700-metre barrier to ban public entry; MCC puts brakes on illegal activities
Mysore/Mysuru: No more illegal activities inside the dilapidated Lansdowne Building in the heart of the city as the Mysuru City Corporation (MCC) has banned public entry by fencing the building from the front and sides that were also being used as a garbage dumping and public urination spot.
The MCC has spent Rs. 7 lakh to erect the iron garden wire fencing mesh and has removed the metal sheets that earlier acted as a fence. The metal sheets had fallen at most places due to wind and heavy rain and people could easily enter the structure at any given point of time.
The fate of the dilapidated building is, however, yet to be decided as there is a raging debate on whether the building should be demolished and reconstructed or restored by using modern conservation techniques.
After a portion of the building collapsed due to heavy rains in August 2012 killing four persons, the MCC had erected the metal sheets to prevent people from entering the building. The vendors, who had occupied the building, were accommodated on the front side of the structure as a temporary arrangement.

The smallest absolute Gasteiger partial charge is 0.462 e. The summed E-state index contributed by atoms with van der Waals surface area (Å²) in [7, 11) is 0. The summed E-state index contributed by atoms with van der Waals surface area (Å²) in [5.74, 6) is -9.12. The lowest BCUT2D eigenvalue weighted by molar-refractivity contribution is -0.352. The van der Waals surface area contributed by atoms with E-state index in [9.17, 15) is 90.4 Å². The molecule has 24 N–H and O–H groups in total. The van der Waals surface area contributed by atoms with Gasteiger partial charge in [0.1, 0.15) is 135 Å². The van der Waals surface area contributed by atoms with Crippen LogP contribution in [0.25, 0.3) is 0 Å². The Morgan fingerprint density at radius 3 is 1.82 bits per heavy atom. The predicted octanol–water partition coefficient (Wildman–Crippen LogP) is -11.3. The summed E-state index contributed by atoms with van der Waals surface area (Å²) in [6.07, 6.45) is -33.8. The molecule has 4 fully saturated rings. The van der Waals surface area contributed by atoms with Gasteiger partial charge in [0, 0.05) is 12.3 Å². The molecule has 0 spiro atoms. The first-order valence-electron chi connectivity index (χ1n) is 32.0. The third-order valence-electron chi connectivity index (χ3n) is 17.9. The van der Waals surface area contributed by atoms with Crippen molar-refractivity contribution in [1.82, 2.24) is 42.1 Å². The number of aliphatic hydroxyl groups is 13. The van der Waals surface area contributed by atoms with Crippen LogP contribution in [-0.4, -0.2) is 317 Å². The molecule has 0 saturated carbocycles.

Over the years, miscreants removed the metal sheets at places and entered the building to urinate and also to dump garbage. Naturally, the entire premises became a public toilet and a haven for nefarious activities during nights.
Also, the broken metal sheets were marring the beauty of the century-old-building built close to Mysore Palace. The building was constructed to commemorate the visit of the Viceroy and the Governor-General of British India, Lord Lansdowne during the reign of Chamaraja Wadiyar. The Lansdowne Building was constructed on November 19, 1892. He was the second Viceroy to visit Mysore after restoration of administrative powers to Chamaraja Wadiyar.
Construction of the Lansdowne Bazaars, as it was called then, was among the series of celebrations held to receive the Viceroy. It is in mixed Indo-European style which was described later by Lord Curzon as “A picturesque two-storeyed range of bazaars.”
After the displaced building tenants complained about the mess created inside the historic structure, the MCC has now erected the fence in front side as well as the sides to check people from going inside the weak structure which may collapse anytime.
The fencing work was carried out by Manjunath, Development Officer, Zone-6 based on the instruction of MCC Commissioner Gurudatta Hegde. The height of the mesh is five feet and the total length is 700 meters.